India refutes 'presumptive and misleading' UN allegations
The Indian government has rejected a UN report on ethnic violence in the northeastern state of Manipur, after being accused of an “inadequate humanitarian response” to the “grave” situation in the region.
In a statement issued on Monday to the Special Procedures Branch of the Office of the High Commissioner for Human Rights, the Indian Mission to the UN underscored that the situation in Manipur was peaceful and stable and that the Indian government was committed to taking requisite steps to maintain peace and stability, PTI news agency reported.
“The Permanent Mission of India completely rejects the news release as it is not only unwarranted, presumptive and misleading but also betrays a complete lack of understanding on the situation in Manipur and the steps taken by Government of India to address it,” said the statement cited by PTI.
The press release issued by UN officials on Monday noted that experts “raised the alarm” over reports of “serious human rights violations and abuses” in Manipur, including alleged acts of sexual violence, extrajudicial killings, home destruction, forced displacement, torture, and ill-treatment. UN experts also said they were “alarmed by the reported misuse of counterterrorism measures to legitimize acts of violence and repression against ethnic and religious minorities.”
The UN statement went on to express “serious concerns about the apparent slow and inadequate response by the Government of India” to the cases of violence in the state.
India’s permanent mission expressed disappointment that the Special Procedures mandate-holders chose to issue a press release without waiting for input sought from the Indian government after the two sides established a joint communication on the same topic on August 29, 2023.
New Delhi reiterated that law enforcement authorities and security forces were committed to dealing with situations strictly “in accordance with the principles of legal certainty, necessity, proportionality, and non-discrimination.”
Violent clashes between ethnic communities, predominantly the Meiteis and the Kukis, erupted in May this year and are primarily centered on the Meitei community’s quest for the Scheduled Tribe (ST) status that would provide the community benefits and protections under the Constitution, and the Kuki tribe’s opposition to this demand. The violence led to over 160 deaths, while tens of thousands were displaced.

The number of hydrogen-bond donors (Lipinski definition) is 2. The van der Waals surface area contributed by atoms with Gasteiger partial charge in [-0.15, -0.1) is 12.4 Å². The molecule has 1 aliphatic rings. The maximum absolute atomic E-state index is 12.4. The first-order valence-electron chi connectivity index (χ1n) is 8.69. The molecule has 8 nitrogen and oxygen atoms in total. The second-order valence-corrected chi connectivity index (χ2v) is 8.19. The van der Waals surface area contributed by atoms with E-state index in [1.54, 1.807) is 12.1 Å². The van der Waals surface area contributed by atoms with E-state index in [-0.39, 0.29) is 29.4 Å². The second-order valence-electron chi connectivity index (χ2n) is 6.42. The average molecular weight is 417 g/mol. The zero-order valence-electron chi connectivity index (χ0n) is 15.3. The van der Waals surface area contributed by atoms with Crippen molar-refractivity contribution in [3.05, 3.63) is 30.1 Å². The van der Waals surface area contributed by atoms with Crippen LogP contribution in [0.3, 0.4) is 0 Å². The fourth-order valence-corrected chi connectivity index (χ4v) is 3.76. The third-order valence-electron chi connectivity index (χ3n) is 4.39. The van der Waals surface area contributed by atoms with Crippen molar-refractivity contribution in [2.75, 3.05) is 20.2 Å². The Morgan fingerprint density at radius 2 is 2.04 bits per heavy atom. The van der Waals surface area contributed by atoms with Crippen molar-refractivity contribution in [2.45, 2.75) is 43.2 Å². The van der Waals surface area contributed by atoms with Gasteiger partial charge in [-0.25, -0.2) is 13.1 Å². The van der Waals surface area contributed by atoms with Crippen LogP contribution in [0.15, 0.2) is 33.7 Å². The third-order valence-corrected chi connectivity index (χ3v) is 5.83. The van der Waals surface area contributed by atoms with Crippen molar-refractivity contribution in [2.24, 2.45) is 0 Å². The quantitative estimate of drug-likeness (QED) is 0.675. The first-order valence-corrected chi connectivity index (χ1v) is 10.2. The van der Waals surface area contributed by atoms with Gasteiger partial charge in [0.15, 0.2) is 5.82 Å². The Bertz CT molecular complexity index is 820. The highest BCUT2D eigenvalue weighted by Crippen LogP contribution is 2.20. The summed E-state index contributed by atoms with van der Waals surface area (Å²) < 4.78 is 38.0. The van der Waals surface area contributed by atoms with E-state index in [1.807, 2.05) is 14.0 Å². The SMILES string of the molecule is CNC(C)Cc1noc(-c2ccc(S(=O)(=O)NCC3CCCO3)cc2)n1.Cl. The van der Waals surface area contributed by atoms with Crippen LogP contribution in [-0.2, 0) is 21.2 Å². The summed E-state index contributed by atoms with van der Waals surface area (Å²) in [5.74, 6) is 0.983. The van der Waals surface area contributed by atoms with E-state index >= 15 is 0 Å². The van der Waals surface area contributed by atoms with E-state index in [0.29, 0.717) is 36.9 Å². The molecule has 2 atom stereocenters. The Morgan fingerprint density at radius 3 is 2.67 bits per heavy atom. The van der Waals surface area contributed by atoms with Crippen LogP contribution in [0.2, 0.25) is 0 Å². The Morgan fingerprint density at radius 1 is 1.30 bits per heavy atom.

Responding to the no-trust motion against the Union Government moved by the opposition parties in August, Indian Prime Minister Narendra Modi assured the public that peace would soon return to Manipur and both federal and state governments would hold accountable those responsible for the atrocities.
On August 18, Manipur Chief Minister Nongthombam Biren Singh told RT that the situation in the state was returning to normal and that central and local authorities were working together to restore law and order in the state. “We are having meetings two times a week with legislators, ministers, officers, and we are examining loopholes and trying to fill it up, and the center is helping us, guiding us. I hope that normalcy soon will be totally in the state,” Singh said.
To restore a sense of faith in the rule of law in the state, the Supreme Court of India in August appointed an officer, Dattatraya Padsalgikar, former deputy National Security Advisor (NSA), to monitor the ongoing investigation of multiple cases. According to the Economic Times, Padsalgikar has recently informed the Manipur governor that the first status report of the inquiry will be submitted to the relevant authority by the first week of October.